Educated, middle-class Indian youngsters drawn to Islamic State
Educated, middle-class youngsters in India appear to be more drawn to ISIS, moved as much by the terrorist group’s brand of global jihad as by perceived injustices against Muslims at home.
This marks a possible class shift among those attracted to violent groups in India, where religious radicalisation is thought to be more prevalent among the poor and illiterate, shows an analysis of the socio-economic profile of ISIS sympathisers interrogated by security agencies since 2014.
Data accessed by HT shows about 70% of 152 Indians arrested, detained or counselled for links to ISIS were from middle and upper middle classes, with half of them holding graduate degrees and 23% completing their masters. Only a quarter of them had religious degrees.
In contrast, an overwhelming majority of 645 terrorism suspects interrogated between 2000 and 2014, before the rise of ISIS, was from poor families. More than 90% of them did not complete school, and their trigger for radicalisation was mostly perceived victimhood at home, not a desire for global jihad.
Although ISIS with its online propaganda appears to resonate more among the educated young in India, the government does not consider this too serious a problem.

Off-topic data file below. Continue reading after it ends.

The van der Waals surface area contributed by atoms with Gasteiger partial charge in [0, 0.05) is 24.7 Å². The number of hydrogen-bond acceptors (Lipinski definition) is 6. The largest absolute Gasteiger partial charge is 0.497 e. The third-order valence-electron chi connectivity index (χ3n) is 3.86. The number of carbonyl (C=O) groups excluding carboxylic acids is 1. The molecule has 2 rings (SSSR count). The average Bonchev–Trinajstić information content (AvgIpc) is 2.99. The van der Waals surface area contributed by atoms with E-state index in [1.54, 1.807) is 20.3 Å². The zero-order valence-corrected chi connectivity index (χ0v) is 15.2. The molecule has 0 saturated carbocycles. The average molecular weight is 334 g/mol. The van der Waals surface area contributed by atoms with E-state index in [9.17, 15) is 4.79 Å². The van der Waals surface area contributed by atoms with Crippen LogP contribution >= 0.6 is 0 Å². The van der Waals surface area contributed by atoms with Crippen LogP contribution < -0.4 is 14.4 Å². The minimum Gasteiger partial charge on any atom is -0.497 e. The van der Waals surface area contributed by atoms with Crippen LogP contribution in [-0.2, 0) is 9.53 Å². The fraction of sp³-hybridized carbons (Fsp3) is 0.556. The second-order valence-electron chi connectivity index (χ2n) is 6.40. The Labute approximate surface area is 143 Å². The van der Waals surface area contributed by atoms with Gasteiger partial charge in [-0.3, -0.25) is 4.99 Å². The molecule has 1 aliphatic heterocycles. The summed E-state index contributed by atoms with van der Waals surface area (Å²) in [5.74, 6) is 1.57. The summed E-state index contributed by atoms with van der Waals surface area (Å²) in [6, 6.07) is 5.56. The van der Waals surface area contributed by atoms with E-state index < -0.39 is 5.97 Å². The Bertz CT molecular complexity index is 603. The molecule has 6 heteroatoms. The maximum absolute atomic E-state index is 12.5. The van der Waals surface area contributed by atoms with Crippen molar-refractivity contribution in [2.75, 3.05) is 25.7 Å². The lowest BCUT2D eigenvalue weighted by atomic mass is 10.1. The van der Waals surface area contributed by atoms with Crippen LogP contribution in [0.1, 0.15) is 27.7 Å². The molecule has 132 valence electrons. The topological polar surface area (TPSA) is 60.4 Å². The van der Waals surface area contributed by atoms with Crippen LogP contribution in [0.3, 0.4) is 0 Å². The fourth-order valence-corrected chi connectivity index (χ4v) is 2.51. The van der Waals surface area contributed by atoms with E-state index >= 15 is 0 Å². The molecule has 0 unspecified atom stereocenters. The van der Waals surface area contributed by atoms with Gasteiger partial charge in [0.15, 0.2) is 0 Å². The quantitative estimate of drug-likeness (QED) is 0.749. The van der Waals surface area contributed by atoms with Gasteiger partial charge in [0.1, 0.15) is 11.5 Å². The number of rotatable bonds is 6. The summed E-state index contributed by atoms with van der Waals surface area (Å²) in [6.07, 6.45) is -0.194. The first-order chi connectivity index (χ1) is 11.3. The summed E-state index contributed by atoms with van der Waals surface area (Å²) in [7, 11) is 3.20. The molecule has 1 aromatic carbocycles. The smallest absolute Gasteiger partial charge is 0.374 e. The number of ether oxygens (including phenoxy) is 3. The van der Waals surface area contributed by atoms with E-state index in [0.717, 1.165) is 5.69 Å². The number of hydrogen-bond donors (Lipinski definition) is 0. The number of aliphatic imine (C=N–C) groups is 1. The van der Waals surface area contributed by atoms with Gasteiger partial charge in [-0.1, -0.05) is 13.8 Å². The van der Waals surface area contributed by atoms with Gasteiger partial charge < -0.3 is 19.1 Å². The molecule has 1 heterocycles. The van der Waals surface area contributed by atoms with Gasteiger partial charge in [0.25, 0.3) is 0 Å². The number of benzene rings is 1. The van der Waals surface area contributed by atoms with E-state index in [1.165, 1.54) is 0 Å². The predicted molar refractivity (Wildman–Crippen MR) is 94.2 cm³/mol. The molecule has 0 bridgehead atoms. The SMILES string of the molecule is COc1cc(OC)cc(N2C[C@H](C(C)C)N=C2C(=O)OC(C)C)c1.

“I am not alarmed by a small misguided educated youth joining them,” Union home minister Rajnath Singh told Hindustan Times.
“Like ISIS does propaganda by twisting the religion, I have asked my officers to take the help of Muslim clerics to build (a) counter narrative.”
A guilt trip
The data on ISIS sympathisers shows why controlling the narrative in a perception war might be vital. It suggests a direct correlation between key events with religious undertones in India and spikes in internet traffic from the country to jihadist websites over the past two years.
For instance, the National Technical Research Organisation and Intelligence Bureau detected that such traffic peaked between July 23 and 29 last year coinciding with the hanging of 1993 Mumbai bombings convict Yakub Memon. Many believed him to be innocent, triggering a media debate.
Again, more people logged into jihadist websites from India between April 17 and 23 this year – around the time as a controversy over the National Investigation Agency softening its terrorism charges against people linked to Hindu radical groups.
Terrorism experts and psychologists say perceived victimhood seem to amplify an identity crisis among ISIS sympathisers in India.
“Most of them are second generation from well-to-do families who enjoyed the best of liberal societies and (are) feeling guilty about enjoying it as their community suffers elsewhere,” says Rajat Mitra, a clinical psychiatrist who has helped police deal with terrorism suspects.
“This guilt coerces them to look for a purer form of identity and (they) get trapped by radical propaganda.”
GK Pillai, former Union home secretary, says modern-day terrorism, which uses online communication and social media, demands qualified and technology-savvy recruits.
“So we will also increasingly face this challenge of more upward mobile individuals getting attracted to radical ideology,” he says.